Giannis Antetokounmpo carried around a small, black portable fan, which looked minuscule as it whirred in his 12-inch-wide hands. He was trying to counteract the hot sun at a hillside mansion as he watched his youngest brother, Alex Antetokounmpo, pose for photos near a basketball hoop overlooking Los Angeles for an ad campaign.
“Alex, the eyes,” Giannis said. “Eyes of the tiger right there, and then you mix it in with a smile.”
Giannis turned and grinned at a group of about a dozen people watching. He has been coaching Alex for most of his life. When Giannis began his N.B.A. career with the Milwaukee Bucks at 18, he soon brought his family out of poverty in Greece to live with him. Alex was 12 years old.
“Sometimes I think I get annoying to him,” Giannis, 28, said later, though Alex, 21, shows no signs that that might be true. Giannis added: “He could be doing idiotic stuff, stupid stuff, but he’s going through a path that I’m really proud of him.”
As Giannis ascended to N.B.A. superstardom — he’s won the Most Valuable Player Award twice and is the best player on a championship team — he strove to bring his family along for his journey. Three of his four brothers have played professionally in the United States.
But over the past three years, he has brought them along for what he hopes can be a more lasting endeavor: taking ownership of their money and his future. A few months ago, Antetokounmpo launched Ante, Inc. to house the brothers’ projects and investments. It’s about Giannis’s life beyond basketball, though basketball still matters to him — a lot. In a few weeks, he will be eligible for a three-year extension worth about $173 million, but he doesn’t plan to sign one just yet.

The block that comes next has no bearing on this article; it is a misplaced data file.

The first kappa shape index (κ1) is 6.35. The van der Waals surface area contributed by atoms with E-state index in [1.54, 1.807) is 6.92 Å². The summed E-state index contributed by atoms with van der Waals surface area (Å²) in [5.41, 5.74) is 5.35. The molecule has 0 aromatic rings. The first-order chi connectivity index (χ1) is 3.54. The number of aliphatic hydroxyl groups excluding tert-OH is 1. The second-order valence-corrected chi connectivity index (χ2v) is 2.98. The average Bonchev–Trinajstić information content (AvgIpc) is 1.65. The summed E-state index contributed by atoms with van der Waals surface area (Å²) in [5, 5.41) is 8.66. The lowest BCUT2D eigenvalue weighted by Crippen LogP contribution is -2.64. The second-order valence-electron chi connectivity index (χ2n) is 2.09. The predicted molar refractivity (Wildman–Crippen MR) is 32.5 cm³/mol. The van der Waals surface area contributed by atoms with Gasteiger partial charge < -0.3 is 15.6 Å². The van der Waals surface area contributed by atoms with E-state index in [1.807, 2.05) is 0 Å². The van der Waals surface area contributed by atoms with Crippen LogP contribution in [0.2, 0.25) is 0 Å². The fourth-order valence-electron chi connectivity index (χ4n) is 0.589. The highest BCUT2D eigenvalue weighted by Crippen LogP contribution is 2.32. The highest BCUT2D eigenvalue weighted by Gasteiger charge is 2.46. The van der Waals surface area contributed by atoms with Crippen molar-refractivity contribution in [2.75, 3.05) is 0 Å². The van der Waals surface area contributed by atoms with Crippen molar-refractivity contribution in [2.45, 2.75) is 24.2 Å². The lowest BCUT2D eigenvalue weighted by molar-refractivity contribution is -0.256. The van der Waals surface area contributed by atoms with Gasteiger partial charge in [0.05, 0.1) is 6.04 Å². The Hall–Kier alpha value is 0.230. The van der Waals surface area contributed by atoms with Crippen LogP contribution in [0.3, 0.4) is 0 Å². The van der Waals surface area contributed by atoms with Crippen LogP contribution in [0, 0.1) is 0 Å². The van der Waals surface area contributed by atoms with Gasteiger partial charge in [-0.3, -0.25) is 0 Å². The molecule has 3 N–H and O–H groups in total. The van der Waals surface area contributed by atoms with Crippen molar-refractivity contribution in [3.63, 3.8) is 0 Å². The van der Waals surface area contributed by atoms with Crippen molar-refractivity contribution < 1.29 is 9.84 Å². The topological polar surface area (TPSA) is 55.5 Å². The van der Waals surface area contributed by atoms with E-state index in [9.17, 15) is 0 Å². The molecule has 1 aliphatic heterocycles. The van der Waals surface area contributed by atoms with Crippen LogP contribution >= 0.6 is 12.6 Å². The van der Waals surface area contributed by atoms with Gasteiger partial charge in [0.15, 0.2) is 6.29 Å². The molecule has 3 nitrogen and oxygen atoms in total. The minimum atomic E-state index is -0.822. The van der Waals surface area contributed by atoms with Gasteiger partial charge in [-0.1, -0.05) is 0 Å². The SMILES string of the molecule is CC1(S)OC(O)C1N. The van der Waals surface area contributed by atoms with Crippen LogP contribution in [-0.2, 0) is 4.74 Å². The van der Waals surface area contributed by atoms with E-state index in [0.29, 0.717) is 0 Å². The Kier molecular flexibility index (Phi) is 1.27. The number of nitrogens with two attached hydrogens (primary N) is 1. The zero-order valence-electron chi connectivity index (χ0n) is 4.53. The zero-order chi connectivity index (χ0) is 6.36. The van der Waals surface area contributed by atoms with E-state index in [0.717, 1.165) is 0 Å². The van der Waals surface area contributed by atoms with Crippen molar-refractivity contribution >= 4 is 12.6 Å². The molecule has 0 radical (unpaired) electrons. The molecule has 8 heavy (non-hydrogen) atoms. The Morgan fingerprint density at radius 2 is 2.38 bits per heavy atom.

“The real question’s not going to be this year — numbers wise it doesn’t make sense,” Antetokounmpo said. “But next year, next summer it would make more sense for both parties. Even then, I don’t know.”
He added: “I would not be the best version of myself if I don’t know that everybody’s on the same page, everybody’s going for a championship, everybody’s going to sacrifice time away from their family like I do. And if I don’t feel that, I’m not signing.”
This approach and an increased focus on business investments with his brothers are part of Antetokounmpo’s evolution as he has begun to understand his own ambitions and goals more deeply.